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UA 163/93 - Nigeria: possible extrajudicial execution / legal concern: Agbarator Otu, killed, and 11 injured including Karalolo Korgbara; one other detained without charge or trial

, Index number: AFR 44/004/1993

There is concern that members of Nigeria's security forces opened fire, in two incidents, on apparently peaceful demonstrators in the Ogoni area, 50 kilometres southeast of Port Harcourt in Rivers State, on 30 April and 4 May 1993. In the first incident at Biara, Karalolo Korgbara, a mother of five children, was shot in the chest, and ten others were seriously wounded, when farmers belonging to the Ogoni community protested against the destruction of their fields and crops by workers at an American company, Wilbros, contracted to lay pipelines for the Shell (Nigeria) oil company and the Nigerian National Petroleum Corporation (NNPC). In a second incident at Nonwa, one man, Agbarator Otu, was killed and six others were detained, one of whom is still being held at Bori military camp.

EXTERNAL (for general distribution) AI Index: AFR 44/04/93
Distr: UA/SC
UA 163/93 Possible Extrajudicial Execution/Legal Concern 19 May 1993
NIGERIA: Agbarator Otu, killed, and 11 injured, including
Karalolo Korgbara (female)
One other detained without charge or trial
Amnesty International is concerned that members of Nigeria's security forces opened fire
on apparently peaceful demonstrators in the Ogoni area, 50 kilometres southeast of Port
Harcourt in Rivers State, southeast Nigeria, on 30 April and 4 May 1993. Karalolo Korgbara,
a mother of five children, was shot in the chest in the first incident at Biara, and ten
other people were also seriously wounded. One man, Agbarator Otu, was killed and six others
were detained, one of whom is still held, in the second incident at Nonwa.
Amnesty International is calling on the Nigerian authorities to establish an independent
inquiry into the shootings which resulted in the killing of one person, apparently an
extrajudicial execution, and to take immediate steps to prevent unlawful use of lethal
force by the security forces.
The first shooting incident occurred in Biara on 30 April 1993 when farmers belonging to
the Ogoni community protested against the destruction of their fields and crops by workers
employed by an American company, Wilbros, contracted to lay pipelines for the Shell (Nigeria)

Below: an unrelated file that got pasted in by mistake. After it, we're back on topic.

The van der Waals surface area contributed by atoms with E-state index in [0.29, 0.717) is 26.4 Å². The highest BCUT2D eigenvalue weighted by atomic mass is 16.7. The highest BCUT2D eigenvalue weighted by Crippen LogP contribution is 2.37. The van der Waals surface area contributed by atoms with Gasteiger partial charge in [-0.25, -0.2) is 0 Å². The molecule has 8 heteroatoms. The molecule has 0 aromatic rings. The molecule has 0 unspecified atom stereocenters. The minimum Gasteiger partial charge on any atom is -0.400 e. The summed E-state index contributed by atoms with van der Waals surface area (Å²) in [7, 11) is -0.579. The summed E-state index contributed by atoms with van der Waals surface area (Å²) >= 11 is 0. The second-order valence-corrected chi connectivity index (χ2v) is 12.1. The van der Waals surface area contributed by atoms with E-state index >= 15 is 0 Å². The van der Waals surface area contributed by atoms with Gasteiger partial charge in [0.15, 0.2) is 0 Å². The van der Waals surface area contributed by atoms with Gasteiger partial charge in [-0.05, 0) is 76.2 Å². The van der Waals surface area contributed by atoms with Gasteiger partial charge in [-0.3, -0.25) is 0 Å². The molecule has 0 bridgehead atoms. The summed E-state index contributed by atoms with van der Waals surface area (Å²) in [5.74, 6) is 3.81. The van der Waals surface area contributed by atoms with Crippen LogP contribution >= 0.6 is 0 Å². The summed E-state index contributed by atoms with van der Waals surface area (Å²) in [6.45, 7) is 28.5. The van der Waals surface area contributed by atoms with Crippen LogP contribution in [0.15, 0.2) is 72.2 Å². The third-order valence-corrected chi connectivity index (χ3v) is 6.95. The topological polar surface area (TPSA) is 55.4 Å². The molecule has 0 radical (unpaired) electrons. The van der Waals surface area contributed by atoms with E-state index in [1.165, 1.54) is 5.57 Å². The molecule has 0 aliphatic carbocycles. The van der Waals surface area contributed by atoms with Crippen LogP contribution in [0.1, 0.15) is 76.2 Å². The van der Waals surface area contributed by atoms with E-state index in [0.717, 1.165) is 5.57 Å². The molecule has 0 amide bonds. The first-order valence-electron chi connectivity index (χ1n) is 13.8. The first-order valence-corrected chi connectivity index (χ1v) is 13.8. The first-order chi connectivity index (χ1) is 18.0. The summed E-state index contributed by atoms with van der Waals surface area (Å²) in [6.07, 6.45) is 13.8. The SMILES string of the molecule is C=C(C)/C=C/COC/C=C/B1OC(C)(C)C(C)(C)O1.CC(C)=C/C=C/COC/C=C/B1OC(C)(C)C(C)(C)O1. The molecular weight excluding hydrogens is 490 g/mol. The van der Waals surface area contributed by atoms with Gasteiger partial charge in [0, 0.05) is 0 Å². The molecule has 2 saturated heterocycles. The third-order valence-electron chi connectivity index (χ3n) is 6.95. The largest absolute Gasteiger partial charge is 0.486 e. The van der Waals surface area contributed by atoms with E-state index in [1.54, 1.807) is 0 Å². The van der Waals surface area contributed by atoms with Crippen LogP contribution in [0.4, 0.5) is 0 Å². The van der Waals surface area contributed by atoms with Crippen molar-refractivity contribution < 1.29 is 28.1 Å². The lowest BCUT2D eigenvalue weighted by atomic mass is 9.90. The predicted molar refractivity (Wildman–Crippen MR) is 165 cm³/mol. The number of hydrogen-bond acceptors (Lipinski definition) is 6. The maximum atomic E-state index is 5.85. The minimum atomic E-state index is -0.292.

oil company and the Nigerian National Petroleum Corporation (NNPC). The farmers claimed
that they had not received any compensation. According to some reports, the Wilbros workers
left and returned a few hours later with armed men in uniform who opened fire on the farmers,
seriously wounding 11 people including Mrs Karalolo Korgbara. The shooting is said to have
taken place in the presence of at least three Wilbros employees, one of them a retired
army officer. The security forces then detained six people and took them to the Second
Amphibious Brigade camp. Among the six, three apparently escaped while two who were injured
during the shooting, were transferred to a hospital in Port Harcourt. One of the six, a
32-year-old man, is reported to be still detained, without charge or trial, and apparently
unlawfully, at Bori military camp.
The second shooting incident took place in Nonwa on 4 May 1993, when Agbarator Otu was
shot dead by members of the security forces. Amnesty International fears that there may
be further incidents of peaceful protest where the security forces again resort to the
use of lethal force.
BACKGROUND INFORMATION
In October 1990, 80 demonstrators in Umuechem village, in Rivers State, were shot dead
by the police, victims of extrajudicial executions, and 500 houses were razed when villagers
protested at inadequate compensation for their land and environmental damage by the
multinational oil company, Shell. A judicial commission of inquiry was established and
reported to the government in January 1991. Its findings were kept secret but were leaked
to the press in October 1992; although the commission had recommended prosecution of named
police officers responsible for the killings, no police officers have been brought to
justice. The police unit was apparently disbanded following the shooting of another